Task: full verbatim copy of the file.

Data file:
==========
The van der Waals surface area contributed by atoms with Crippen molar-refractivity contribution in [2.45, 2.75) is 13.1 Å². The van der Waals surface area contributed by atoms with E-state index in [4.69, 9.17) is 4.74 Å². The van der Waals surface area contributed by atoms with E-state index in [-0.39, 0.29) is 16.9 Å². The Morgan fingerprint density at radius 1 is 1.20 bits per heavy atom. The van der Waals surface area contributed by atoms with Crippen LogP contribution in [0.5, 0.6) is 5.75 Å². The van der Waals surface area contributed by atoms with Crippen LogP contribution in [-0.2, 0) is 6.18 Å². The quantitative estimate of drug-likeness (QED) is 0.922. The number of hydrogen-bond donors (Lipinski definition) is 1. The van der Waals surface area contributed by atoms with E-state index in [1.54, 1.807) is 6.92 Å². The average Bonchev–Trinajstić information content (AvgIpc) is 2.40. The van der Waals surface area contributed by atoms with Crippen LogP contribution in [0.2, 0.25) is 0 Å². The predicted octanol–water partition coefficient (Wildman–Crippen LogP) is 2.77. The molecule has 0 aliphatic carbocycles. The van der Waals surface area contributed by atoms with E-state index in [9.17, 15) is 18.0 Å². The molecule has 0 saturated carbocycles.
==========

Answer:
The van der Waals surface area contributed by atoms with Crippen molar-refractivity contribution in [2.45, 2.75) is 13.1 Å². The van der Waals surface area contributed by atoms with E-state index in [4.69, 9.17) is 4.74 Å². The van der Waals surface area contributed by atoms with E-state index in [-0.39, 0.29) is 16.9 Å². The Morgan fingerprint density at radius 1 is 1.20 bits per heavy atom. The van der Waals surface area contributed by atoms with Crippen LogP contribution in [0.5, 0.6) is 5.75 Å². The van der Waals surface area contributed by atoms with Crippen LogP contribution in [-0.2, 0) is 6.18 Å². The quantitative estimate of drug-likeness (QED) is 0.922. The number of hydrogen-bond donors (Lipinski definition) is 1. The van der Waals surface area contributed by atoms with E-state index in [1.54, 1.807) is 6.92 Å². The average Bonchev–Trinajstić information content (AvgIpc) is 2.40. The van der Waals surface area contributed by atoms with Crippen LogP contribution in [0.2, 0.25) is 0 Å². The predicted octanol–water partition coefficient (Wildman–Crippen LogP) is 2.77. The molecule has 0 aliphatic carbocycles. The van der Waals surface area contributed by atoms with E-state index in [9.17, 15) is 18.0 Å². The molecule has 0 saturated carbocycles.